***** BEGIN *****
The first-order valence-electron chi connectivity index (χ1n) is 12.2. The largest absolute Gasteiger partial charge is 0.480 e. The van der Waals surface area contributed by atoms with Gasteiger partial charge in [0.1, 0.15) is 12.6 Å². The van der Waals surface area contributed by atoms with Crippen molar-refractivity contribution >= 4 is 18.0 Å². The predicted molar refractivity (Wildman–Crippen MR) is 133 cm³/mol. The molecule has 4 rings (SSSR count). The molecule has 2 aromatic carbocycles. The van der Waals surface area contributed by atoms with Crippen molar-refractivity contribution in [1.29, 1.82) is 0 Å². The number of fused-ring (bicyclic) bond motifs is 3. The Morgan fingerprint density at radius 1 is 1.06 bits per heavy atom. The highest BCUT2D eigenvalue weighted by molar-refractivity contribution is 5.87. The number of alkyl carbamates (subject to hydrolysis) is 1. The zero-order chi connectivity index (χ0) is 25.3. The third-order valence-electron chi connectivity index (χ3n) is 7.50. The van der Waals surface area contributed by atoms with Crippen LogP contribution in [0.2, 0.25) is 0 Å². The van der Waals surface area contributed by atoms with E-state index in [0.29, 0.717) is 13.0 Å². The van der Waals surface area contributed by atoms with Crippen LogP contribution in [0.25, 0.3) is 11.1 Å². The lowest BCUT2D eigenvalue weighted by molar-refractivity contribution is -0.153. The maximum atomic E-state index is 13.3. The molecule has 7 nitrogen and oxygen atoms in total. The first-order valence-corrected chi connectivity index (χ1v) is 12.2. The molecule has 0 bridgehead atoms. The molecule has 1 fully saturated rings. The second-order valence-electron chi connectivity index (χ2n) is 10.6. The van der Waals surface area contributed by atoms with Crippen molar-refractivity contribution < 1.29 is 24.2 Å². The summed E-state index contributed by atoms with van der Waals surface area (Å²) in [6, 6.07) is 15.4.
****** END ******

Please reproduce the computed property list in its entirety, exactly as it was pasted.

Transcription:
The first-order valence-electron chi connectivity index (χ1n) is 12.2. The largest absolute Gasteiger partial charge is 0.480 e. The van der Waals surface area contributed by atoms with Gasteiger partial charge in [0.1, 0.15) is 12.6 Å². The van der Waals surface area contributed by atoms with Crippen molar-refractivity contribution >= 4 is 18.0 Å². The predicted molar refractivity (Wildman–Crippen MR) is 133 cm³/mol. The molecule has 4 rings (SSSR count). The molecule has 2 aromatic carbocycles. The van der Waals surface area contributed by atoms with Crippen molar-refractivity contribution in [1.29, 1.82) is 0 Å². The number of fused-ring (bicyclic) bond motifs is 3. The Morgan fingerprint density at radius 1 is 1.06 bits per heavy atom. The highest BCUT2D eigenvalue weighted by molar-refractivity contribution is 5.87. The number of alkyl carbamates (subject to hydrolysis) is 1. The zero-order chi connectivity index (χ0) is 25.3. The third-order valence-electron chi connectivity index (χ3n) is 7.50. The van der Waals surface area contributed by atoms with Crippen LogP contribution in [0.2, 0.25) is 0 Å². The van der Waals surface area contributed by atoms with E-state index in [0.29, 0.717) is 13.0 Å². The van der Waals surface area contributed by atoms with Crippen LogP contribution in [0.25, 0.3) is 11.1 Å². The lowest BCUT2D eigenvalue weighted by molar-refractivity contribution is -0.153. The maximum atomic E-state index is 13.3. The molecule has 7 nitrogen and oxygen atoms in total. The first-order valence-corrected chi connectivity index (χ1v) is 12.2. The molecule has 0 bridgehead atoms. The molecule has 1 fully saturated rings. The second-order valence-electron chi connectivity index (χ2n) is 10.6. The van der Waals surface area contributed by atoms with Crippen molar-refractivity contribution < 1.29 is 24.2 Å². The summed E-state index contributed by atoms with van der Waals surface area (Å²) in [6, 6.07) is 15.4.